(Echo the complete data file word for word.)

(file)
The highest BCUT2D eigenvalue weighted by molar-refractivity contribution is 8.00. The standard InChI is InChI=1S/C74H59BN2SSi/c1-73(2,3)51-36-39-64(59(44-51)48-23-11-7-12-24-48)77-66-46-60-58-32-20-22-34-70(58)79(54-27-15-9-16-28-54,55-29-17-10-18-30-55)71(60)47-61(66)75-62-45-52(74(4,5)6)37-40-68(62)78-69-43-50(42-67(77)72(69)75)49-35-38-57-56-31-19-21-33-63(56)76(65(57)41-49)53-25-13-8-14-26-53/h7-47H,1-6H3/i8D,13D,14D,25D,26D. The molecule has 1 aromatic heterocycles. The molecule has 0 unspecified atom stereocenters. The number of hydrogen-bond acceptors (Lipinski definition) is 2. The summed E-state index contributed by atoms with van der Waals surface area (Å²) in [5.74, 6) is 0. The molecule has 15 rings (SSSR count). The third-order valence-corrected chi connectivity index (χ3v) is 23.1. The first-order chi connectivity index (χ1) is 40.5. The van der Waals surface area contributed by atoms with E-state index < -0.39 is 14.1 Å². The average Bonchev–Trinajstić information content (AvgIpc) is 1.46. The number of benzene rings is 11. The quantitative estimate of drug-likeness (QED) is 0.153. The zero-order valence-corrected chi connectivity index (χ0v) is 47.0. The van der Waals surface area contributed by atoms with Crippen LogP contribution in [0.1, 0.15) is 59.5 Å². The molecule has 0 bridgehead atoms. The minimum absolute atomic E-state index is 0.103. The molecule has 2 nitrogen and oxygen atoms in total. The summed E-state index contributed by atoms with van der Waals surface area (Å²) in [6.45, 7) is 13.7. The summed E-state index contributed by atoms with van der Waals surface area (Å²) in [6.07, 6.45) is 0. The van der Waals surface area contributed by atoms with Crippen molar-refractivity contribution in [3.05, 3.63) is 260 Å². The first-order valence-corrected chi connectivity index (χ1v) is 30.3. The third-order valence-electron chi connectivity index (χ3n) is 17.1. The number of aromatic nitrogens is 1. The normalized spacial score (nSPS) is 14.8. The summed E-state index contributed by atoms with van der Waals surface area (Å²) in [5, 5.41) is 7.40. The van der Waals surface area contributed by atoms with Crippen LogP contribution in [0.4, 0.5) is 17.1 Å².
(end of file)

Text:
The highest BCUT2D eigenvalue weighted by molar-refractivity contribution is 8.00. The standard InChI is InChI=1S/C74H59BN2SSi/c1-73(2,3)51-36-39-64(59(44-51)48-23-11-7-12-24-48)77-66-46-60-58-32-20-22-34-70(58)79(54-27-15-9-16-28-54,55-29-17-10-18-30-55)71(60)47-61(66)75-62-45-52(74(4,5)6)37-40-68(62)78-69-43-50(42-67(77)72(69)75)49-35-38-57-56-31-19-21-33-63(56)76(65(57)41-49)53-25-13-8-14-26-53/h7-47H,1-6H3/i8D,13D,14D,25D,26D. The molecule has 1 aromatic heterocycles. The molecule has 0 unspecified atom stereocenters. The number of hydrogen-bond acceptors (Lipinski definition) is 2. The summed E-state index contributed by atoms with van der Waals surface area (Å²) in [5.74, 6) is 0. The molecule has 15 rings (SSSR count). The third-order valence-corrected chi connectivity index (χ3v) is 23.1. The first-order chi connectivity index (χ1) is 40.5. The van der Waals surface area contributed by atoms with E-state index < -0.39 is 14.1 Å². The average Bonchev–Trinajstić information content (AvgIpc) is 1.46. The number of benzene rings is 11. The quantitative estimate of drug-likeness (QED) is 0.153. The zero-order valence-corrected chi connectivity index (χ0v) is 47.0. The van der Waals surface area contributed by atoms with Crippen LogP contribution in [0.1, 0.15) is 59.5 Å². The molecule has 0 bridgehead atoms. The minimum absolute atomic E-state index is 0.103. The molecule has 2 nitrogen and oxygen atoms in total. The summed E-state index contributed by atoms with van der Waals surface area (Å²) in [6.45, 7) is 13.7. The summed E-state index contributed by atoms with van der Waals surface area (Å²) in [6.07, 6.45) is 0. The van der Waals surface area contributed by atoms with Crippen molar-refractivity contribution in [3.05, 3.63) is 260 Å². The first-order valence-corrected chi connectivity index (χ1v) is 30.3. The third-order valence-electron chi connectivity index (χ3n) is 17.1. The number of aromatic nitrogens is 1. The normalized spacial score (nSPS) is 14.8. The summed E-state index contributed by atoms with van der Waals surface area (Å²) in [5, 5.41) is 7.40. The van der Waals surface area contributed by atoms with Crippen LogP contribution in [0.4, 0.5) is 17.1 Å².